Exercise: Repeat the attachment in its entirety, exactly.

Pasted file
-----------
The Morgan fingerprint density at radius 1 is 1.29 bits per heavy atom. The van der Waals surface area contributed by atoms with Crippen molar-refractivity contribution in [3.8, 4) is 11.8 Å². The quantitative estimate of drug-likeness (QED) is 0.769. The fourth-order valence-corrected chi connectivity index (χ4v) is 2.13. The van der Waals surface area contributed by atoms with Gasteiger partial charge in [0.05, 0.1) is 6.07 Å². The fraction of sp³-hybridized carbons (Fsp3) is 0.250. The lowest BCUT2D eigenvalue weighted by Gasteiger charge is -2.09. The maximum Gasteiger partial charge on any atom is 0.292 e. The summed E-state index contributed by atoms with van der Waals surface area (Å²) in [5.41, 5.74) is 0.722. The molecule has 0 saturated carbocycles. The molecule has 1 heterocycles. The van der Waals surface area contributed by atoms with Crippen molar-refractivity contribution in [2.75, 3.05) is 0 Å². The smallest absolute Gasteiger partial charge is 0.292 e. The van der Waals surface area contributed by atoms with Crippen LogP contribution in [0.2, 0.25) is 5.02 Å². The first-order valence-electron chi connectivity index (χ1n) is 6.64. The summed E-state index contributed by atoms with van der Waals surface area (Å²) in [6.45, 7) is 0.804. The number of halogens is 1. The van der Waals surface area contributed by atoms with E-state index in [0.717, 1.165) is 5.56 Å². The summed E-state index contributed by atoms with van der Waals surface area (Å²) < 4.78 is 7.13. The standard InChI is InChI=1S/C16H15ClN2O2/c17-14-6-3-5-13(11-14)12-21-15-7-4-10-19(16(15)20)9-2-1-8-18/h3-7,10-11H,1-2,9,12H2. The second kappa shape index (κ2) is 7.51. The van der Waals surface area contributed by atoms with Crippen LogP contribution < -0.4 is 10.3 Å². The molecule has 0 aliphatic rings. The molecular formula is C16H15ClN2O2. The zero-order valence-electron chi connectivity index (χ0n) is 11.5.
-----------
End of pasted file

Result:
The Morgan fingerprint density at radius 1 is 1.29 bits per heavy atom. The van der Waals surface area contributed by atoms with Crippen molar-refractivity contribution in [3.8, 4) is 11.8 Å². The quantitative estimate of drug-likeness (QED) is 0.769. The fourth-order valence-corrected chi connectivity index (χ4v) is 2.13. The van der Waals surface area contributed by atoms with Gasteiger partial charge in [0.05, 0.1) is 6.07 Å². The fraction of sp³-hybridized carbons (Fsp3) is 0.250. The lowest BCUT2D eigenvalue weighted by Gasteiger charge is -2.09. The maximum Gasteiger partial charge on any atom is 0.292 e. The summed E-state index contributed by atoms with van der Waals surface area (Å²) in [5.41, 5.74) is 0.722. The molecule has 0 saturated carbocycles. The molecule has 1 heterocycles. The van der Waals surface area contributed by atoms with Crippen molar-refractivity contribution in [2.75, 3.05) is 0 Å². The smallest absolute Gasteiger partial charge is 0.292 e. The van der Waals surface area contributed by atoms with Crippen LogP contribution in [0.2, 0.25) is 5.02 Å². The first-order valence-electron chi connectivity index (χ1n) is 6.64. The summed E-state index contributed by atoms with van der Waals surface area (Å²) in [6.45, 7) is 0.804. The number of halogens is 1. The van der Waals surface area contributed by atoms with E-state index in [0.717, 1.165) is 5.56 Å². The summed E-state index contributed by atoms with van der Waals surface area (Å²) < 4.78 is 7.13. The standard InChI is InChI=1S/C16H15ClN2O2/c17-14-6-3-5-13(11-14)12-21-15-7-4-10-19(16(15)20)9-2-1-8-18/h3-7,10-11H,1-2,9,12H2. The second kappa shape index (κ2) is 7.51. The van der Waals surface area contributed by atoms with Crippen LogP contribution < -0.4 is 10.3 Å². The molecule has 0 aliphatic rings. The molecular formula is C16H15ClN2O2. The zero-order valence-electron chi connectivity index (χ0n) is 11.5.